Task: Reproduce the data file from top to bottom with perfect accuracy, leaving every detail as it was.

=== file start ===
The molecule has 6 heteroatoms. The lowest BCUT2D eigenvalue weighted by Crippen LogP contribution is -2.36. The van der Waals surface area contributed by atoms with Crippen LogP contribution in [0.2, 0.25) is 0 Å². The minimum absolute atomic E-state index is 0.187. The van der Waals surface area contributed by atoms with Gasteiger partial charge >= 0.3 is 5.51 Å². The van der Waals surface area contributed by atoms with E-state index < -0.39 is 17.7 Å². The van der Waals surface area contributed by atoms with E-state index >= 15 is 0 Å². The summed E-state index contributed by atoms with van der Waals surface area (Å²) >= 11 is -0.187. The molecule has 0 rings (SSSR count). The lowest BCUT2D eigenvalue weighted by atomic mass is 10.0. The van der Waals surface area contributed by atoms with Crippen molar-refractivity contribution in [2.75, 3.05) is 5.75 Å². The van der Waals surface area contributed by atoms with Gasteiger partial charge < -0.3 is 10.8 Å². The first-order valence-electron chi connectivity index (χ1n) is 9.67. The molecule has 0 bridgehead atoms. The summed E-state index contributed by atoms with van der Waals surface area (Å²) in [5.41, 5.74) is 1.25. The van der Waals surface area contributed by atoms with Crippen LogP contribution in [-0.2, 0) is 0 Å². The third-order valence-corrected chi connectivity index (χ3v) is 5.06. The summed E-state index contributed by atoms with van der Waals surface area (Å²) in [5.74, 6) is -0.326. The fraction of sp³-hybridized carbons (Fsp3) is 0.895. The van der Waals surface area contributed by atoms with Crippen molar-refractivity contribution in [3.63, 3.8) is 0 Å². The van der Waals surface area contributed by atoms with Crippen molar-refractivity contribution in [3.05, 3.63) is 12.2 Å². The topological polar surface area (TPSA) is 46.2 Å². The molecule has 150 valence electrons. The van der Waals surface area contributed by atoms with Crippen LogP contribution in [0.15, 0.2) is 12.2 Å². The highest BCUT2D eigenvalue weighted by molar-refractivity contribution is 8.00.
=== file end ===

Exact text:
The molecule has 6 heteroatoms. The lowest BCUT2D eigenvalue weighted by Crippen LogP contribution is -2.36. The van der Waals surface area contributed by atoms with Crippen LogP contribution in [0.2, 0.25) is 0 Å². The minimum absolute atomic E-state index is 0.187. The van der Waals surface area contributed by atoms with Gasteiger partial charge >= 0.3 is 5.51 Å². The van der Waals surface area contributed by atoms with E-state index < -0.39 is 17.7 Å². The van der Waals surface area contributed by atoms with E-state index >= 15 is 0 Å². The summed E-state index contributed by atoms with van der Waals surface area (Å²) >= 11 is -0.187. The molecule has 0 rings (SSSR count). The lowest BCUT2D eigenvalue weighted by atomic mass is 10.0. The van der Waals surface area contributed by atoms with Crippen molar-refractivity contribution in [2.75, 3.05) is 5.75 Å². The van der Waals surface area contributed by atoms with Gasteiger partial charge < -0.3 is 10.8 Å². The first-order valence-electron chi connectivity index (χ1n) is 9.67. The molecule has 0 bridgehead atoms. The summed E-state index contributed by atoms with van der Waals surface area (Å²) in [5.41, 5.74) is 1.25. The van der Waals surface area contributed by atoms with Crippen LogP contribution in [-0.2, 0) is 0 Å². The third-order valence-corrected chi connectivity index (χ3v) is 5.06. The summed E-state index contributed by atoms with van der Waals surface area (Å²) in [5.74, 6) is -0.326. The fraction of sp³-hybridized carbons (Fsp3) is 0.895. The van der Waals surface area contributed by atoms with Crippen molar-refractivity contribution in [3.63, 3.8) is 0 Å². The van der Waals surface area contributed by atoms with Crippen molar-refractivity contribution in [3.05, 3.63) is 12.2 Å². The topological polar surface area (TPSA) is 46.2 Å². The molecule has 150 valence electrons. The van der Waals surface area contributed by atoms with Crippen LogP contribution in [0.15, 0.2) is 12.2 Å². The highest BCUT2D eigenvalue weighted by molar-refractivity contribution is 8.00.